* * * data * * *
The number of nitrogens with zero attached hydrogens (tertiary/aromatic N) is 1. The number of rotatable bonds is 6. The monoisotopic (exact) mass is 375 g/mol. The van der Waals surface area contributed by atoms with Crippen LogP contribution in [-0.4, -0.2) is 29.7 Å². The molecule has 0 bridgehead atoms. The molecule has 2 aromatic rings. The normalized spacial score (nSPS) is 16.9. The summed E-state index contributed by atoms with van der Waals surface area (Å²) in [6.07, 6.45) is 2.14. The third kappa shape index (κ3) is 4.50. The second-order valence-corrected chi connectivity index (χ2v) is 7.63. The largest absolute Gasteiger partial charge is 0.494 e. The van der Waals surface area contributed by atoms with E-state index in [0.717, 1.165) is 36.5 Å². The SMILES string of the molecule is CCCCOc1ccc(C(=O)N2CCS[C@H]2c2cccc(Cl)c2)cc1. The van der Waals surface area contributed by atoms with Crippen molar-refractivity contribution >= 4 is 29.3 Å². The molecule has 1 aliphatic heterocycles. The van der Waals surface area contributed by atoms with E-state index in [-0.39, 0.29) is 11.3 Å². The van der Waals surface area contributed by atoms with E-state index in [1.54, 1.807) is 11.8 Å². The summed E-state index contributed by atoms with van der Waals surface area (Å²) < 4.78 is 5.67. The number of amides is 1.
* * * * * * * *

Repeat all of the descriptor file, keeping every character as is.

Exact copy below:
The number of nitrogens with zero attached hydrogens (tertiary/aromatic N) is 1. The number of rotatable bonds is 6. The monoisotopic (exact) mass is 375 g/mol. The van der Waals surface area contributed by atoms with Crippen LogP contribution in [-0.4, -0.2) is 29.7 Å². The molecule has 0 bridgehead atoms. The molecule has 2 aromatic rings. The normalized spacial score (nSPS) is 16.9. The summed E-state index contributed by atoms with van der Waals surface area (Å²) in [6.07, 6.45) is 2.14. The third kappa shape index (κ3) is 4.50. The second-order valence-corrected chi connectivity index (χ2v) is 7.63. The largest absolute Gasteiger partial charge is 0.494 e. The van der Waals surface area contributed by atoms with E-state index in [0.717, 1.165) is 36.5 Å². The SMILES string of the molecule is CCCCOc1ccc(C(=O)N2CCS[C@H]2c2cccc(Cl)c2)cc1. The van der Waals surface area contributed by atoms with Crippen molar-refractivity contribution >= 4 is 29.3 Å². The molecule has 1 aliphatic heterocycles. The van der Waals surface area contributed by atoms with E-state index in [-0.39, 0.29) is 11.3 Å². The van der Waals surface area contributed by atoms with E-state index in [1.54, 1.807) is 11.8 Å². The summed E-state index contributed by atoms with van der Waals surface area (Å²) < 4.78 is 5.67. The number of amides is 1.